Justice Thomas says media jeopardizes faith in legal institutions by equating decisions with personal views
Justice Clarence Thomas.
Justice Clarence Thomas echoed recent comments by two other Supreme Court justices on Thursday when he criticized media reports that appear to suggest judges make decisions based on personal views.
“I think the media makes it sound as though you are just always going right to your personal preference,” Thomas said, according to an account by the Washington Post. “So, if they think you are antiabortion or something personally, they think that’s the way you always will come out. They think you’re for this or for that. They think you become like a politician.”
“That’s a problem,” Thomas said. “You’re going to jeopardize any faith in the legal institutions.”
Thomas spoke at the University of Notre Dame after receiving an invitation from the university’s new Center for Citizenship & Constitutional Government, the South Bend Tribune reports. The Associated Press and CNN also have coverage. How Appealing links to the YouTube video.
Justice Amy Coney Barrett, a former Notre Dame law professor, recently criticized media reporting for making court decisions seem results-oriented. Barrett said judges make decisions based on judicial philosophies. Justice Stephen G. Breyer made similar points during his book tour when he said justices aren’t “junior league” politicians.
In his lecture, Thomas focused on the Declaration of Independence, saying it espoused ideals of equality that hold promise, according to the South Bend Tribune account. Even though he grew up amid segregation and race-based laws in Georgia, there was a deep and abiding love for country and the desire to have the rights and responsibilities of full citizenship, he said.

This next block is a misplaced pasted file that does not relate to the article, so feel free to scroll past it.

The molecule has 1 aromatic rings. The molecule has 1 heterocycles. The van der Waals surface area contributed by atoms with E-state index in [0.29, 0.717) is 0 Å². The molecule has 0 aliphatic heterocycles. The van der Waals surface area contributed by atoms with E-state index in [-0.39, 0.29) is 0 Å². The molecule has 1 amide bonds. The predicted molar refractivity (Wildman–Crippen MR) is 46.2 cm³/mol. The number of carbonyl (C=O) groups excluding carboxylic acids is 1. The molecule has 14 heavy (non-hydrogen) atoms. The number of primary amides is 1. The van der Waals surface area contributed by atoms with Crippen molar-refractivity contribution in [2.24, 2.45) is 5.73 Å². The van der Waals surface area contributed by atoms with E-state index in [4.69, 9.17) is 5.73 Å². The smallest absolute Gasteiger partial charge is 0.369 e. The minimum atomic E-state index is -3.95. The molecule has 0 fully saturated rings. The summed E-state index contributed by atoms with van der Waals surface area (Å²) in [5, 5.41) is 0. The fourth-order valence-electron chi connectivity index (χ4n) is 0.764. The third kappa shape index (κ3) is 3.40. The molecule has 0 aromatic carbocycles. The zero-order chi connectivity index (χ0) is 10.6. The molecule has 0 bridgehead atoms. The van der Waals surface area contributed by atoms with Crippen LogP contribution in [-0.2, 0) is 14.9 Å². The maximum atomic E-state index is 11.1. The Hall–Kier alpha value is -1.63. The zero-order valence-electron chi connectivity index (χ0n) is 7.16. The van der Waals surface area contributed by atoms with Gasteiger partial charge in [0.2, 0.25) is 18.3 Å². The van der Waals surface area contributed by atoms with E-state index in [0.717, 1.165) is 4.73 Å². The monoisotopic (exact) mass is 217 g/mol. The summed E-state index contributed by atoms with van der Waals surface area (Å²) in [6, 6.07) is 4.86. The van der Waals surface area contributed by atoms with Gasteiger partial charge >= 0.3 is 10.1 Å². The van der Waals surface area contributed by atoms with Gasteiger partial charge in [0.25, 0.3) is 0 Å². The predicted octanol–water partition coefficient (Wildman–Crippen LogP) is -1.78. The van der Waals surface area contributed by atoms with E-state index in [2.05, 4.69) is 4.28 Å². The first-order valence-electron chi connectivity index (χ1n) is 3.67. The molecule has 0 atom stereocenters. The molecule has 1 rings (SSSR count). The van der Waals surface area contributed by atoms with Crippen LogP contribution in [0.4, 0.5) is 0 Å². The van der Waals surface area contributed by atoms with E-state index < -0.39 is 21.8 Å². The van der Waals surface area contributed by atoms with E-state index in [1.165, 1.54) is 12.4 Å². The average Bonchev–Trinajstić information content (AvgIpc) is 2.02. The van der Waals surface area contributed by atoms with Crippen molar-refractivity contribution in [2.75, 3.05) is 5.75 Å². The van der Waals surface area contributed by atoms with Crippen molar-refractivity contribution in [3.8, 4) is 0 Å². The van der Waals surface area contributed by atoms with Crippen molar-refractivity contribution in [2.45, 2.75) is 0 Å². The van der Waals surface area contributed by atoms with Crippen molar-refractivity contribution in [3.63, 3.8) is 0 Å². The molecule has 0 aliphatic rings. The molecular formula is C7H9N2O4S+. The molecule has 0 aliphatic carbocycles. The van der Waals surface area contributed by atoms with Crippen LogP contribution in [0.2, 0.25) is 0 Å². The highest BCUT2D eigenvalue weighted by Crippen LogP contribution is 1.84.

“Today, there’s a notable pessimism about the state of our country, and cynicism about our founding,” Thomas said. “There are some that would even cancel our founders. We are all aware of those who assert … that American is a racist and irredeemable nation, but there are many more of us, I think, that feel that America is not so broken as it is adrift at sea.”
Thomas didn’t address proposals to change the Supreme Court by expanding it or imposing term limits on service. But he did comment generally on upholding institutions.
“I think we should be careful destroying our institutions because they don’t give us what we want when we want it,” he said. “I think we should be really, really careful.”
He recalled his grandfather’s question regarding destroying institutions. “After you’ve done that, and now what? What’s your next step?” he had asked.